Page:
Instead of will power, "won't power" becomes the rule. Sometimes a procrastinator will engage in a pursuit that has no real value just for the sake of having a substitute activity (such as aimless channel surfing or oversleeping) in order to calm down from the anxiety he feels. He can also distract himself from a task simply by thinking of other things, like by daydreaming.In general, the risk of women developing major depression at some point in their lifetimes is around 20 percent compared to 10 percent for men. At this point, it isn't clear whether this can be due to biological differences or due to the fact that men are less likely than women to report emotional problems. Also, women tend to be more sensitive than men to the emotional pain resulting from relationship problems and are also more likely to seek treatment early when depressive symptoms develop. Again, while depression can strike at any age, it appears most likely to affect people between the ages of 25 and 45 (with 32.5 being the average age). While late-life depression in people over the age of sixty-five also remains common, they are also less likely to seek treatment until their symptoms become much more severe. There can also be more difficulty in diagnosing depression in older adults since the symptoms may be confused with other medical conditions such as Alzheimer's disease, at least in the early stages. People with a family history of depression seem much more vulnerable to developing depression themselves. For someone with an identical twin suffering from depression, the likelihood of developing it as well is about 50 percent. For people who have a parent or sibling with depression, the risk of developing depression appears to be around 25 percent. It still isn't clear whether this is exclusively due to genetics or from growing up in a household with a depressed family member. Interestingly enough, even people who have an adopted family member with depression have an increased risk of developing the same symptoms themselves. Though there are prominent exceptions, married people in general are less likely to develop depression than people who are either single or divorced. Also, the likelihood of depression rises sharply following divorce or the death of a spouse, often due to the grief that follows. Not surprisingly, people who are unemployed, have an uncertain job situation, or are dealing with financial problems are prone to depression. There also appears to be a link between depression and education, with people who are well educated being less likely to develop depression over time. Again, however, there are prominent exceptions, and the likelihood of depression often depends on how well people are able to cope with the financial and social problems in their lives. For reasons that are still not clear, people from different ethnic backgrounds often vary in terms of whether they will develop depression at some point. This is often linked to differences in family support as well as the greater stigma concerning mental illness in some cultures.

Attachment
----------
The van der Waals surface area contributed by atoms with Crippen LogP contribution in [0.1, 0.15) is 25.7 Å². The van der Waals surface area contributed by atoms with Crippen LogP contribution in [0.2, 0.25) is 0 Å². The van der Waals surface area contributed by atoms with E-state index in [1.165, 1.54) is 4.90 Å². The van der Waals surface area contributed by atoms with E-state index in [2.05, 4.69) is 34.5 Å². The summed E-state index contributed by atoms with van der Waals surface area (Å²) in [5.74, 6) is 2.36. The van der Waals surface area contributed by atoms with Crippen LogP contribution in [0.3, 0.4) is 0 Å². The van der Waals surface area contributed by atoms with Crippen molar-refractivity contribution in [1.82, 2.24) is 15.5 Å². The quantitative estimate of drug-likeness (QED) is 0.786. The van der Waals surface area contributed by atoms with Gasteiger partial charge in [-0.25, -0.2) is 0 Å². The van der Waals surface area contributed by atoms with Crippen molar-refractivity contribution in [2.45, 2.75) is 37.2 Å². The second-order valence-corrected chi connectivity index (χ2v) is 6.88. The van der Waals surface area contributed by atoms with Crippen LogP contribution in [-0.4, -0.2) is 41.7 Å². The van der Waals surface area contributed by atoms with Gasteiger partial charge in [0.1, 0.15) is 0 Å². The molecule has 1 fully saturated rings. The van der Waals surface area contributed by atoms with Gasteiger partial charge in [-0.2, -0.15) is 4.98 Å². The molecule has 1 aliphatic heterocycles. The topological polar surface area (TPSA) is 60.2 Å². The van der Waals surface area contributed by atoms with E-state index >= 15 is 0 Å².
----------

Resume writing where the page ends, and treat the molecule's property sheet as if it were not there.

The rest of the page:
This stigma may make people from some ethnic groups less likely to admit to having emotional problems such as depression. As a result, the depression goes untreated and may become life threatening. People who suffer from chronic pain or other persistent medical conditions that affect the overall quality of their life often develop symptoms of depression that can make their recovery even harder. The relationship between pain and depression often leads to a vicious cycle, which can make coping much more difficult. Many people with chronic pain also develop problems with poor self-esteem and become pessimistic about their ability to move on with their lives. If you are like the respondents in a study undertaken by George Loewenstein, professor in economics and psychology at Carnegie Mellon University and director of the Center for Behavioral Decision Research, you would want the kiss three days from now. Yes, someone actually researched this question. The study, `Anticipating and the Valuation of Delayed Consumption', was published in 1987 - the year of the release of Dirty Dancing - so now we know who all the respondents in the original study wanted to kiss. The study also showed that the respondents would be willing to pay more for the experience three days from now than for having the experience right now. Every year, I prioritize a week of skiing in the Alps with my friends. Not only is it the purchase of an experience, it is also an investment in others - and something I look forward to for the half-year running up to it. Imagining my friends and me skiing down the mountain (me humming the James Bond theme), or relaxing on our balcony, with a sky that is the kind of blue that can only exist when it is paired with white, snow-covered mountains, I can already feel the warm cup of coffee in my hand and the sun on my face. The point is, in some circumstances, expectation can be a source of great joy. However, we must also be aware that, in others, expectation and ambition can be a source of misery. A calm, quiet, and peaceful efficiency apartment that isn't very special is ten times better than living in a large, luxury, and multi-bedroom home with a pool and a crazy, chaotic, and negative environment. Unpredictability, chaos, and negativity have no place in your home. You shouldn't have to live with or around anything or anyone robbing you of your happiness and peace of mind. Design your home environment to your specific wants and needs. Respect your home 100% of the time and expect all roommates, family, and children to as well. If it's not YOUR home, you should still respect it, regardless of what everyone else is doing.